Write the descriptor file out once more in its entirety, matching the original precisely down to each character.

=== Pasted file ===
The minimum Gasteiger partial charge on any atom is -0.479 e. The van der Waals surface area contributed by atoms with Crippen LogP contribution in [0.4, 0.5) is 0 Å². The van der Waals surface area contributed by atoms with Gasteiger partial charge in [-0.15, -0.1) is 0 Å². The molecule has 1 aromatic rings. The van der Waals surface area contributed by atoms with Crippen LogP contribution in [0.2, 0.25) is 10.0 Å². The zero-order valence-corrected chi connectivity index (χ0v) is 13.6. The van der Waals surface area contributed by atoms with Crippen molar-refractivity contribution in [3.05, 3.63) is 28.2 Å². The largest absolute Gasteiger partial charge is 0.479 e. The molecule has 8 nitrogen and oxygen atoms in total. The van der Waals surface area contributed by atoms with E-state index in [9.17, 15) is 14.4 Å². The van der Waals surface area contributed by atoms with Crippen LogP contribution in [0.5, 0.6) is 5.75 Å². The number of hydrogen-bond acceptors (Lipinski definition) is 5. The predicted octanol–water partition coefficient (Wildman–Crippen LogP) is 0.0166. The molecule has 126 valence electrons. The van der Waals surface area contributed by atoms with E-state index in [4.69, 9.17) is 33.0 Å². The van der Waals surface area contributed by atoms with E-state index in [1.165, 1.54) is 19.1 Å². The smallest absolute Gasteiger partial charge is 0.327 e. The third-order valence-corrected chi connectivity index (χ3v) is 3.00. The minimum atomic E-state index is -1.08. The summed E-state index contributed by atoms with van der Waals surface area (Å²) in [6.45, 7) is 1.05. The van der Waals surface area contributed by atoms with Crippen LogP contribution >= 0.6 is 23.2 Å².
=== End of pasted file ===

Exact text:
The minimum Gasteiger partial charge on any atom is -0.479 e. The van der Waals surface area contributed by atoms with Crippen LogP contribution in [0.4, 0.5) is 0 Å². The van der Waals surface area contributed by atoms with Gasteiger partial charge in [-0.15, -0.1) is 0 Å². The molecule has 1 aromatic rings. The van der Waals surface area contributed by atoms with Crippen LogP contribution in [0.2, 0.25) is 10.0 Å². The zero-order valence-corrected chi connectivity index (χ0v) is 13.6. The van der Waals surface area contributed by atoms with Crippen molar-refractivity contribution in [3.05, 3.63) is 28.2 Å². The largest absolute Gasteiger partial charge is 0.479 e. The molecule has 8 nitrogen and oxygen atoms in total. The van der Waals surface area contributed by atoms with E-state index in [9.17, 15) is 14.4 Å². The van der Waals surface area contributed by atoms with Crippen LogP contribution in [0.5, 0.6) is 5.75 Å². The number of hydrogen-bond acceptors (Lipinski definition) is 5. The predicted octanol–water partition coefficient (Wildman–Crippen LogP) is 0.0166. The molecule has 126 valence electrons. The van der Waals surface area contributed by atoms with E-state index in [4.69, 9.17) is 33.0 Å². The van der Waals surface area contributed by atoms with E-state index in [1.165, 1.54) is 19.1 Å². The smallest absolute Gasteiger partial charge is 0.327 e. The third-order valence-corrected chi connectivity index (χ3v) is 3.00. The minimum atomic E-state index is -1.08. The summed E-state index contributed by atoms with van der Waals surface area (Å²) in [6.45, 7) is 1.05. The van der Waals surface area contributed by atoms with Crippen LogP contribution >= 0.6 is 23.2 Å².